Using a P channel MOSFET to switch the power is reasonable, but the way you propose to drive the gate is not.
The microcontroller can drive the gate basically to ground, so turning the FET on is no problem. However, the micro can only drive the gate to 3.3 V, not to its source, so may not turn the FET all the way off. You want the gate to swing the full 0 to 4.5 V range.
One way to do that is to use another transistor:
When the digital output goes high, Q1 is turned on. That pulls down the gate of Q2 low, turning it on. When the digital output is low, Q1 is held off. R1 then pulls the gate high, turning off Q2.
The turnoff won't be fast (may be a few ms), but that shouldn't matter for the occasional switching the power of the ultrasonic sensor on and off.
R1 was chosen to be so high to minimize the current thru it when the device is powered on. Normally I would have used around 10 kΩ, but in this case that would draw about 30% the power of the device being switched. Making R1 10x larger causes it to use 1/10 the power, or only about 3% of the device current. The downside is that the RC time constant of R1 and the gate capacitance is higher, it will take longer to turn off the FET once Q1 stops pulling the gate low. However, a few ms shouldn't matter in this application as you describe it.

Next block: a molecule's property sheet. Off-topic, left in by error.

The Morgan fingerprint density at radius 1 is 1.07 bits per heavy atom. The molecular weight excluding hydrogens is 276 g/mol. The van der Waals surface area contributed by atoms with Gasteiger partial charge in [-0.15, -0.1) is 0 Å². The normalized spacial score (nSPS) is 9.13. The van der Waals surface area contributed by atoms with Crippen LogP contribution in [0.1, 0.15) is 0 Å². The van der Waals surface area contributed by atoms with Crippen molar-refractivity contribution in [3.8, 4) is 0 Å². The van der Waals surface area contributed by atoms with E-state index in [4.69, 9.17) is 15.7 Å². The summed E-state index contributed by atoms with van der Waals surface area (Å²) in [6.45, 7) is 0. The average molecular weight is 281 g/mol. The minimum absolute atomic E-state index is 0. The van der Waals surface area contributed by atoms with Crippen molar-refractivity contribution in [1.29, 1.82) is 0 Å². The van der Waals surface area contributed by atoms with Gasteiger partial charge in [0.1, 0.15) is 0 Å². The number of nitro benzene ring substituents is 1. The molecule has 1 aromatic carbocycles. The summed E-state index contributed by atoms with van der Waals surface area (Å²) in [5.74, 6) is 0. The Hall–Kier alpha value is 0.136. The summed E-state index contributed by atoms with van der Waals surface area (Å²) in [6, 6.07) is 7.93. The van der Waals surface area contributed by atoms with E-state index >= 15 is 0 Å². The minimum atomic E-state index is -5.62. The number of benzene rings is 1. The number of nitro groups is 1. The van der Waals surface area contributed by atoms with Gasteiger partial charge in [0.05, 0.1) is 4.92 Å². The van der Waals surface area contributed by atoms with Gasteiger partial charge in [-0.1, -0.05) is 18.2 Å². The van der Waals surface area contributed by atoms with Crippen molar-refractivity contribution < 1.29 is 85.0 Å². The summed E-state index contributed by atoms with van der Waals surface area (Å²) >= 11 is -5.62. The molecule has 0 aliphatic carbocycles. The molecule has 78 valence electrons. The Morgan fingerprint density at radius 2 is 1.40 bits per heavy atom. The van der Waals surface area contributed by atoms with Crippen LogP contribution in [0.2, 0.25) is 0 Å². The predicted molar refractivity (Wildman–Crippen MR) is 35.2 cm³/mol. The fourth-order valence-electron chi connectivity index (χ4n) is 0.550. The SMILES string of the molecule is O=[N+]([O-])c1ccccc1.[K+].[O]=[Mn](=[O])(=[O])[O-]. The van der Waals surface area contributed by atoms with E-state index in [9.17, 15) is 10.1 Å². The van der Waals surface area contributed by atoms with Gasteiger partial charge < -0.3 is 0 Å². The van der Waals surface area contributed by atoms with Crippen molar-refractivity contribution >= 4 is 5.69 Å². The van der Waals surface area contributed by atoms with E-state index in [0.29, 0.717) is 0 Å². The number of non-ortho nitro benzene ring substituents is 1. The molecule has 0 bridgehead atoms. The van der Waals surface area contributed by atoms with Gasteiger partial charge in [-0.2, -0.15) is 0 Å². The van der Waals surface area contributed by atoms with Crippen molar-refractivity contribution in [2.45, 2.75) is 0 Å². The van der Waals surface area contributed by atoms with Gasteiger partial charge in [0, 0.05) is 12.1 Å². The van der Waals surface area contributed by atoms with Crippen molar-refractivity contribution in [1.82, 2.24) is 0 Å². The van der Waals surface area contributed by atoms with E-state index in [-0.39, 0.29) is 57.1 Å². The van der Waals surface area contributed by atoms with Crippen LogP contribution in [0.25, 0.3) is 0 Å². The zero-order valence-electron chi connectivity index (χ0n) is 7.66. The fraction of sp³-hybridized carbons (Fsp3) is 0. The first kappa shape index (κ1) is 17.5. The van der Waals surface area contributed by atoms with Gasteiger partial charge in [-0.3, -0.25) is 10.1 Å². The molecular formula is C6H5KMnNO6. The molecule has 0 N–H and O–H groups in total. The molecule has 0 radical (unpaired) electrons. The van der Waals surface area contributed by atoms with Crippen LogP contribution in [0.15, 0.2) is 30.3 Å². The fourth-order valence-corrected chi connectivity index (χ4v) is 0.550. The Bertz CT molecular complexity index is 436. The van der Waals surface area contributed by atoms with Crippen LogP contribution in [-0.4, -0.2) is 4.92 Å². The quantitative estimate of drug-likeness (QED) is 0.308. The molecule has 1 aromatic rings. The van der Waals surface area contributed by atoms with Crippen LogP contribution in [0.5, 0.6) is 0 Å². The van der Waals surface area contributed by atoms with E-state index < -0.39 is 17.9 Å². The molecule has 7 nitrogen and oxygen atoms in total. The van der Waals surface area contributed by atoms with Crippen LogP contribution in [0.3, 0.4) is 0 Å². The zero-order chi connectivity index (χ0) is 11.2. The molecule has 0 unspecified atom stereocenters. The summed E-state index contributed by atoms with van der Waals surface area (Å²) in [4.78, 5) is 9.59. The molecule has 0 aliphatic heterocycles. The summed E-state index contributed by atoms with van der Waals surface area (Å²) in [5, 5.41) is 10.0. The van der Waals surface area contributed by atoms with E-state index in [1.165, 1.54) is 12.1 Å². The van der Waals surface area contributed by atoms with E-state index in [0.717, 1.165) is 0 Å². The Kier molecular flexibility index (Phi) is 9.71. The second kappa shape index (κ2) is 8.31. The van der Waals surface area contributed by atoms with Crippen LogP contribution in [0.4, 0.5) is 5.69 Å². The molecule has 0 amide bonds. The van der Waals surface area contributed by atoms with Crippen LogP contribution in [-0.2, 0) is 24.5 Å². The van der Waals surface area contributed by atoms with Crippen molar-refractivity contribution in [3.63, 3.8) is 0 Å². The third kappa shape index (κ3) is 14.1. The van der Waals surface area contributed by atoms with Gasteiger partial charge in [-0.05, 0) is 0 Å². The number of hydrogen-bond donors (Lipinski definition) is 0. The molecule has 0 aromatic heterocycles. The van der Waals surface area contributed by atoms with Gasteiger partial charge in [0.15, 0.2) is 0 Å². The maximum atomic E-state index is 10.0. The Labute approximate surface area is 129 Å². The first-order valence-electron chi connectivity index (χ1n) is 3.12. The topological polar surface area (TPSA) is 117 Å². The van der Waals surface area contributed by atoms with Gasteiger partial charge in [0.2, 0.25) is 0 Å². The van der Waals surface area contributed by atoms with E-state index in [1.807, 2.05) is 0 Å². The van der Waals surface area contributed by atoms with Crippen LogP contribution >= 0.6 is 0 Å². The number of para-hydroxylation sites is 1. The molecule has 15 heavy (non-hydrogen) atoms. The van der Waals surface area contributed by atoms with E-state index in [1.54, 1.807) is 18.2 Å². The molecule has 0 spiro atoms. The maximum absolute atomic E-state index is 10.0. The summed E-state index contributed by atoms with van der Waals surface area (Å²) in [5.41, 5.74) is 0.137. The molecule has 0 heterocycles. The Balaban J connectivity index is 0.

R2 was then simply made R1 x 10. That will draw a tiny amount of current from the digital output, but is enough to turn on any small signal NPN transistor you can find, given that it's collector load is 100 kΩ.